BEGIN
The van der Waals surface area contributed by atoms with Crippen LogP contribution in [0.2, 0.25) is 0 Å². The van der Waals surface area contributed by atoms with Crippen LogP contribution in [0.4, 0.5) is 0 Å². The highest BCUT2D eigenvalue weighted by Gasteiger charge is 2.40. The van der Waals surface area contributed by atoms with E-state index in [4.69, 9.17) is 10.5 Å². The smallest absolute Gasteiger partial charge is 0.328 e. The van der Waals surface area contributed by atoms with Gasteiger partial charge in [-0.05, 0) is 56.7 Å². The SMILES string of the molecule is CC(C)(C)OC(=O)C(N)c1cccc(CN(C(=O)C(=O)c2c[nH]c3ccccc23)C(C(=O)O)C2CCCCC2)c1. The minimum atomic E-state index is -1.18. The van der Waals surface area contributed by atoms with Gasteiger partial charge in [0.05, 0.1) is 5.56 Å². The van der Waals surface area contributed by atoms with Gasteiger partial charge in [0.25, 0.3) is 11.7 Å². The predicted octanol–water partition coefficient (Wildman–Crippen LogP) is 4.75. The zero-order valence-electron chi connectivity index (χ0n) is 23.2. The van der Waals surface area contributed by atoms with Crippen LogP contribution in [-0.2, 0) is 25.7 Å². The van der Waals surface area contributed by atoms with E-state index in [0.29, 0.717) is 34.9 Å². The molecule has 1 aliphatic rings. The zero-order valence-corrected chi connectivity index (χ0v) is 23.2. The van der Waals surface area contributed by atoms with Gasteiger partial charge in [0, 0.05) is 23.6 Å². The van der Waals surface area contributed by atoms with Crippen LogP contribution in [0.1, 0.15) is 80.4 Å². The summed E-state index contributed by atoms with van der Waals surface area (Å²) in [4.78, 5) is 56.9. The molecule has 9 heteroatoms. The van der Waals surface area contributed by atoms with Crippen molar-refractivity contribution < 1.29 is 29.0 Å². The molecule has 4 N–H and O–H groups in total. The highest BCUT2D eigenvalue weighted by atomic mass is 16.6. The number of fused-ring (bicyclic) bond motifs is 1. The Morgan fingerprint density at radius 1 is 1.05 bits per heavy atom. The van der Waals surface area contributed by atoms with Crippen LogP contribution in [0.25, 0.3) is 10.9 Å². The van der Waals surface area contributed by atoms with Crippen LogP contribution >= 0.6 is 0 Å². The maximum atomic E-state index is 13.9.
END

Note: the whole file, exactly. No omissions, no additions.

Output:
The van der Waals surface area contributed by atoms with Crippen LogP contribution in [0.2, 0.25) is 0 Å². The van der Waals surface area contributed by atoms with Crippen LogP contribution in [0.4, 0.5) is 0 Å². The highest BCUT2D eigenvalue weighted by Gasteiger charge is 2.40. The van der Waals surface area contributed by atoms with E-state index in [4.69, 9.17) is 10.5 Å². The smallest absolute Gasteiger partial charge is 0.328 e. The van der Waals surface area contributed by atoms with Gasteiger partial charge in [-0.05, 0) is 56.7 Å². The SMILES string of the molecule is CC(C)(C)OC(=O)C(N)c1cccc(CN(C(=O)C(=O)c2c[nH]c3ccccc23)C(C(=O)O)C2CCCCC2)c1. The minimum atomic E-state index is -1.18. The van der Waals surface area contributed by atoms with Gasteiger partial charge in [0.05, 0.1) is 5.56 Å². The van der Waals surface area contributed by atoms with Gasteiger partial charge in [0.25, 0.3) is 11.7 Å². The predicted octanol–water partition coefficient (Wildman–Crippen LogP) is 4.75. The zero-order valence-electron chi connectivity index (χ0n) is 23.2. The van der Waals surface area contributed by atoms with Crippen LogP contribution in [-0.2, 0) is 25.7 Å². The van der Waals surface area contributed by atoms with E-state index in [0.29, 0.717) is 34.9 Å². The molecule has 1 aliphatic rings. The zero-order valence-corrected chi connectivity index (χ0v) is 23.2. The van der Waals surface area contributed by atoms with Gasteiger partial charge in [0, 0.05) is 23.6 Å². The van der Waals surface area contributed by atoms with Crippen LogP contribution in [0.1, 0.15) is 80.4 Å². The summed E-state index contributed by atoms with van der Waals surface area (Å²) in [4.78, 5) is 56.9. The molecule has 9 heteroatoms. The van der Waals surface area contributed by atoms with Crippen molar-refractivity contribution < 1.29 is 29.0 Å². The molecule has 4 N–H and O–H groups in total. The highest BCUT2D eigenvalue weighted by atomic mass is 16.6. The number of fused-ring (bicyclic) bond motifs is 1. The Morgan fingerprint density at radius 1 is 1.05 bits per heavy atom. The van der Waals surface area contributed by atoms with Crippen LogP contribution in [0.25, 0.3) is 10.9 Å². The van der Waals surface area contributed by atoms with Crippen LogP contribution >= 0.6 is 0 Å². The maximum atomic E-state index is 13.9.